by Meg Dowell
Some of my best and worst memories, as a writer, have happened around this time every year. Every year since 2009, I have attempted to write some kind of novel or short story during the month of July. Six times out of seven, it was 11:00 on July 31, and I was still writing.
I am not ashamed to admit that I have a procrastination problem. I always have. It’s a side effect of my anxiety. For the most part, it is under control. When it absolutely needs to be. Sometimes, waiting until the last minute can actually do us writers more good than harm.
Continue reading Maybe We’re Never Supposed To Stop Procrastinating
by Jacqui Murray
It’s summer, time for writers to recharge our cerebral batteries. That could mean reading, going on field trips, spending time with online PLNs, or taking calls from family members who usually end up at voicemail. For many, it means attending conferences like Writers Digest Conference August 12-14 and the Writers’ Police Academy August 11-14 (this one sounds amazing) to learn how the heck to write for fun and profit.
Continue reading 9 Must-Have Tools for Writers Conferences
Before I got my first book published, a novelist I knew quipped, “The only thing worse than not being published is being published.” I had no idea what he meant, but I soon figured it out.
Take blurbs. Begging for blurbs for your forthcoming book is a definite downside of being published. It’s humiliating to have to grovel for them rather than have your publisher take care of it. You can feel like Dorothy menaced in Oz.
Continue reading Why Authors Beg For Blurbs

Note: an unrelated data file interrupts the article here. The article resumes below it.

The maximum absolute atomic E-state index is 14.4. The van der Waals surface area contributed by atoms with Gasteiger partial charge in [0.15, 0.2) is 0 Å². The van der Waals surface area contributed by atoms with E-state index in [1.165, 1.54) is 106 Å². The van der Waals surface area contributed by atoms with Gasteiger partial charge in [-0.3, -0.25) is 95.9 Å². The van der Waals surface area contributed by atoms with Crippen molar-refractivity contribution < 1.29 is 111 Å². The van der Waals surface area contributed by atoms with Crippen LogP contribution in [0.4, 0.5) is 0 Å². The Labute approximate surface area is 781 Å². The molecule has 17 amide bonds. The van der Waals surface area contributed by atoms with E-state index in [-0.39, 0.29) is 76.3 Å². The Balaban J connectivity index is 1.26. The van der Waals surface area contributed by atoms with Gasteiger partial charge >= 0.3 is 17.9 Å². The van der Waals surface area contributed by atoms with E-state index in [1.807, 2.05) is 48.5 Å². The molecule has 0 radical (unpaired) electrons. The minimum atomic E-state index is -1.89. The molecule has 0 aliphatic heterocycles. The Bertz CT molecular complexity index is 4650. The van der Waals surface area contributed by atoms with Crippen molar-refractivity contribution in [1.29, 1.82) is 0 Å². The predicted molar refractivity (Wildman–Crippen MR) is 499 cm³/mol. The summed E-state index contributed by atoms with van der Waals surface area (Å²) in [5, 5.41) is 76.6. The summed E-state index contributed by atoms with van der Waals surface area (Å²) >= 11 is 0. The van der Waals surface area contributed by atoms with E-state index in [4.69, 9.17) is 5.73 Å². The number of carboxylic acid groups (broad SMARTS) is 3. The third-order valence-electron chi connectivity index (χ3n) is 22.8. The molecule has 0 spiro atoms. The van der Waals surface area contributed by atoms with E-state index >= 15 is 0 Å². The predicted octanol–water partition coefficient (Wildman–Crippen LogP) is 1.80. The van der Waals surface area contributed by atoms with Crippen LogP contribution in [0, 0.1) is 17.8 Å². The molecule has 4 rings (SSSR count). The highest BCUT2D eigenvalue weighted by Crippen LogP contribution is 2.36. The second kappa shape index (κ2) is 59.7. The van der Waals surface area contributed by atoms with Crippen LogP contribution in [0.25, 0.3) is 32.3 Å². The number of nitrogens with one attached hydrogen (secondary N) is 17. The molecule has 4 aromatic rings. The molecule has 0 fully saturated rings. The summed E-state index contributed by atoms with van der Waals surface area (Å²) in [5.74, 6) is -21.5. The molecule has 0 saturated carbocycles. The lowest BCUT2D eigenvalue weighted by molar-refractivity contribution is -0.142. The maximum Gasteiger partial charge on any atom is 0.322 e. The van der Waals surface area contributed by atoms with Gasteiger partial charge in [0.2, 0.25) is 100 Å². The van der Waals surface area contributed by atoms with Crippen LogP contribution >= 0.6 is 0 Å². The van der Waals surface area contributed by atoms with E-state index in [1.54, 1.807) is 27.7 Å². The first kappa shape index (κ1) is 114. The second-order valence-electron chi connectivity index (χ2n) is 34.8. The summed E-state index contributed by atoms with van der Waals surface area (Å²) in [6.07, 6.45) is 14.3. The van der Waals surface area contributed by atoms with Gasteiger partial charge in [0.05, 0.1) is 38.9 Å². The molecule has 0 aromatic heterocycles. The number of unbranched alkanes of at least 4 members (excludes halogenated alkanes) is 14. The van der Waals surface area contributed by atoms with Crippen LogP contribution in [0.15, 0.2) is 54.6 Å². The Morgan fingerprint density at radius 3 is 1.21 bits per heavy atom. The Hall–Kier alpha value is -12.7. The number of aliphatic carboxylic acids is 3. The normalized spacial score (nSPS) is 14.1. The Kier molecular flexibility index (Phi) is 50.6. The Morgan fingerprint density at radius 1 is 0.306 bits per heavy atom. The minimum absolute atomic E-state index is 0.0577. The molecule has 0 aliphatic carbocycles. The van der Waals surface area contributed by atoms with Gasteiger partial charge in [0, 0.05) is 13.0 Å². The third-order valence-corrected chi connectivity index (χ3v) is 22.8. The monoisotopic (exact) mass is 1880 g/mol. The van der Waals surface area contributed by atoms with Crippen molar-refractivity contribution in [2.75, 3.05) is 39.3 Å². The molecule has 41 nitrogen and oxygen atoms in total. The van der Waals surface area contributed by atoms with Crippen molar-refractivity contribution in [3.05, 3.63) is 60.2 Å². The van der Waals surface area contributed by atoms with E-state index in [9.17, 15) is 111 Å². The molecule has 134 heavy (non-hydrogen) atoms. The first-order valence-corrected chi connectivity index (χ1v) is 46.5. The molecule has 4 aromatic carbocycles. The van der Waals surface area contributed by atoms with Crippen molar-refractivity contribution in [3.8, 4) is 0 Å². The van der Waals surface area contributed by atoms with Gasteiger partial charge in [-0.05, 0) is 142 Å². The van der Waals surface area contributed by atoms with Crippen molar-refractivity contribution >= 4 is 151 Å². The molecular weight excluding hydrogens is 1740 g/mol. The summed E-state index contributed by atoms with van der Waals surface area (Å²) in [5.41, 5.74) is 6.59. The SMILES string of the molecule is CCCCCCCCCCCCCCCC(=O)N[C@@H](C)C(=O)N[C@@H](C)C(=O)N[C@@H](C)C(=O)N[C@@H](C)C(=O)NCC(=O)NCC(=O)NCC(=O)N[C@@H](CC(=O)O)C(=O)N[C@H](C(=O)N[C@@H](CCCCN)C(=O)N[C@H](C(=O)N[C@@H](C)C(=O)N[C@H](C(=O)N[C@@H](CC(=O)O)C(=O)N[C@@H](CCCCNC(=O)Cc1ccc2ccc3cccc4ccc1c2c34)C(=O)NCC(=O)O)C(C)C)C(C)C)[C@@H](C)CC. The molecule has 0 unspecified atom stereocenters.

by Kelsie Engen
Today we’re going to talk about how to approach the next revision step: developmental edits. Basically this means addressing the major, structural issues of your WIP before moving on to the minor things.
This step comes after you’ve read your first draft, made some comments or jotted down ideas.
Of course, whether you’ve merely jotted down ideas, or come up with new pacing suggestions, or discovered some character motivations, etc., at this point you should create a new outline.
Continue reading 7 Reasons Why You Should Outline Your Novel DURING Revision
by Allison Maruska
Confession: I’m writing this post as a form of procrastination and it may be a bit wandering, but I think we’ll end at a coherent place.
I’m supposed to be working through my editor’s notes for Part 2 of the Project Renovatio series (hereafter known as Project Liberatio, or PL). And I have been. In fact, I’ve been elbow-deep in said edits for the past few days. But yesterday, I reached a certain scene…
Continue reading Writing Pain in Fiction
by Phoebe Quinn
The world is pretty visual, but I’m not. Despite my insistence that, if I had to choose, I’d rather lose my hearing than my sight, I’ve never been able to work in a visual way. My mother is an artist and Boyfriend is a filmmaker, and I admire the crap out of them for their talent even more so than I ordinarily would because they work in ways I just cannot understand.
Continue reading 7 Ways to Write Visually (Without Describing Everything)